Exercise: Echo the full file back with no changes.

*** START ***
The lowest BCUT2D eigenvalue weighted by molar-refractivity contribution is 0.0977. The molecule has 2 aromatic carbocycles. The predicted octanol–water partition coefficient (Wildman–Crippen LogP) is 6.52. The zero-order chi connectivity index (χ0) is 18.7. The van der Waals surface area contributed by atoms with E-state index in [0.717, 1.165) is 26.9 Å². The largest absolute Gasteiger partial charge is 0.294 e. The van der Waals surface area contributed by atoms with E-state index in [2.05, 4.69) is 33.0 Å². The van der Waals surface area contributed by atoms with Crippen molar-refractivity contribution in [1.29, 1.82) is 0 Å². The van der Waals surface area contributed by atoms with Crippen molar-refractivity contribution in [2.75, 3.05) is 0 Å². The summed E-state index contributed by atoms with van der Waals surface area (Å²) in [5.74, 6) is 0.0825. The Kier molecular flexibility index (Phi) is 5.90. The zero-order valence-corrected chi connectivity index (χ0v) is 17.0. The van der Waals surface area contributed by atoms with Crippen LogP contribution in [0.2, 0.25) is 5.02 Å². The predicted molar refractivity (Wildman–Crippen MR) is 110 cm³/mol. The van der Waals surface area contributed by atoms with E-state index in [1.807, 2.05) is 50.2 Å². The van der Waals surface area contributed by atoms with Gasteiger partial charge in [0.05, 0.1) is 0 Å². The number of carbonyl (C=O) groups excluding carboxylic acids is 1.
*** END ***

The lowest BCUT2D eigenvalue weighted by molar-refractivity contribution is 0.0977. The molecule has 2 aromatic carbocycles. The predicted octanol–water partition coefficient (Wildman–Crippen LogP) is 6.52. The zero-order chi connectivity index (χ0) is 18.7. The van der Waals surface area contributed by atoms with E-state index in [0.717, 1.165) is 26.9 Å². The largest absolute Gasteiger partial charge is 0.294 e. The van der Waals surface area contributed by atoms with E-state index in [2.05, 4.69) is 33.0 Å². The van der Waals surface area contributed by atoms with Crippen molar-refractivity contribution in [1.29, 1.82) is 0 Å². The van der Waals surface area contributed by atoms with Crippen molar-refractivity contribution in [2.75, 3.05) is 0 Å². The summed E-state index contributed by atoms with van der Waals surface area (Å²) in [5.74, 6) is 0.0825. The Kier molecular flexibility index (Phi) is 5.90. The zero-order valence-corrected chi connectivity index (χ0v) is 17.0. The van der Waals surface area contributed by atoms with Crippen LogP contribution in [0.2, 0.25) is 5.02 Å². The predicted molar refractivity (Wildman–Crippen MR) is 110 cm³/mol. The van der Waals surface area contributed by atoms with E-state index in [1.807, 2.05) is 50.2 Å². The van der Waals surface area contributed by atoms with Gasteiger partial charge in [0.05, 0.1) is 0 Å². The number of carbonyl (C=O) groups excluding carboxylic acids is 1.